Sense-About-Systematic-Reviews(1).pdf - One of the biggest...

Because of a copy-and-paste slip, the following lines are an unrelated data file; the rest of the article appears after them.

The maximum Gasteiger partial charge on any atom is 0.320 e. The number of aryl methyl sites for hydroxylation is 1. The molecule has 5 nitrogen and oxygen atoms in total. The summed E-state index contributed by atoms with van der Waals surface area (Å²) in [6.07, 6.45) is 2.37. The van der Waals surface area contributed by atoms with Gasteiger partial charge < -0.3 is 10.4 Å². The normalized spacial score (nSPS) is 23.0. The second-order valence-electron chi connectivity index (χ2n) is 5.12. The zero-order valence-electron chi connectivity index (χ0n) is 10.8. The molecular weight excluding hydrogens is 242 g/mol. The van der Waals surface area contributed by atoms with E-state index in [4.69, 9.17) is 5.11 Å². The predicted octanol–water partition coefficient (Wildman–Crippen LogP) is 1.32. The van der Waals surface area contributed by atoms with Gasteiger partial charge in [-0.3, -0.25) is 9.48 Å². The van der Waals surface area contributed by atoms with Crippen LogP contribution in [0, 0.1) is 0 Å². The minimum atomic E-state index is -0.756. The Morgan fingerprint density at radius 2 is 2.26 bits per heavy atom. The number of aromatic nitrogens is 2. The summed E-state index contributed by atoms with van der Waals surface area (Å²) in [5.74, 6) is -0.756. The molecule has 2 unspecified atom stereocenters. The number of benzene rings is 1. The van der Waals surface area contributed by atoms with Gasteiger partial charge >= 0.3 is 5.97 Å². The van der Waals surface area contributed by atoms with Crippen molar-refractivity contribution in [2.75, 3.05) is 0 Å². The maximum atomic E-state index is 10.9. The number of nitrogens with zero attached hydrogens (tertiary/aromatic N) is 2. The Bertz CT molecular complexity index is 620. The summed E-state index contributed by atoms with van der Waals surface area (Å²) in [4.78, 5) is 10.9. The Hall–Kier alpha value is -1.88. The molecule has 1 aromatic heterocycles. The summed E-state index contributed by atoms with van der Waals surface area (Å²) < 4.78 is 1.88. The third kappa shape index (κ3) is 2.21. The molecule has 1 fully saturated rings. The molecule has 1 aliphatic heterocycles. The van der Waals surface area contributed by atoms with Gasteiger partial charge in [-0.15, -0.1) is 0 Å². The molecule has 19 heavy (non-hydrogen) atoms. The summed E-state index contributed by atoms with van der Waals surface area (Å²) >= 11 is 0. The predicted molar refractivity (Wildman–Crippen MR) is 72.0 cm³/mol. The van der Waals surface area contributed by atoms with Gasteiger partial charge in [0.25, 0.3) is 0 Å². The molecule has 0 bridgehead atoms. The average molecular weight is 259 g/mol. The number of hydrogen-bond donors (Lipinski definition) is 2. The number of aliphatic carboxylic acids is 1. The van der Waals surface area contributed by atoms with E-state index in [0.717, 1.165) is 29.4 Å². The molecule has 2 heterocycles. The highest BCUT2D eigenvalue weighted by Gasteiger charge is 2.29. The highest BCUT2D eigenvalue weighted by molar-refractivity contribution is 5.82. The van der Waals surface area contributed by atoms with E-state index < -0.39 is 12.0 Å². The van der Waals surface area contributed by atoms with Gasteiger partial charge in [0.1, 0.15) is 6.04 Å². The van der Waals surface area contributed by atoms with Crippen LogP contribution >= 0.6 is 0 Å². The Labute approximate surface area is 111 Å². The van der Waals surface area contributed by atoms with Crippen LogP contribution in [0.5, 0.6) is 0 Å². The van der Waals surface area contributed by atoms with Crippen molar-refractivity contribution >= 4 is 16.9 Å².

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One of the biggest challenges within scientific research is to interpret the results of individual studies in the context of other research that has been done. This is especially important for decisions about whether a medical treatment works and for decisions about what further studies should be done. For example, if a recent small study appears to show that a treatment works or a substance causes harm, but previous good-quality studies had concluded the opposite, these results need to be looked at together. If we don’t do that, the dangers are: We can flip flop between opposing conclusions, as with press stories about chocolate or red wine being good for you or whether statins do or do not cause strokes. People can take notice only of studies that fit with their views, as with claims that homeopathy works, or that mobile phones cause cancer. We can fail to recognise hard-to-spot risks or benefits, which in fact show up clearly and quickly by combining studies. People can end up funding and conducting research that has already been done, which is wasteful and unethical particularly if it involves medical trials using human subjects or animal research. The evidence from a number of studies can be gathered together in one report which pools and analyses all available data to assess the strength of the evidence. These reports are called systematic reviews. Systematic reviews can: End confusion A systematic review pooling data from 24 conflicting studies on statins found no evidence that these drugs increase stroke risk and in fact strong evidence that they prevent strokes. Highlight where there is not enough evidence A systematic review on tonsillectomy as a treatment for throat infections showed no proper clinical trials had been done on adults so there was no good evidence arguing for or against this potentially dangerous surgery. Yield new insights by combining findings from different studies Combining findings from studies on cot death and baby sleeping positions from different countries would have changed much earlier the standard dangerous advice to place babies on their front.
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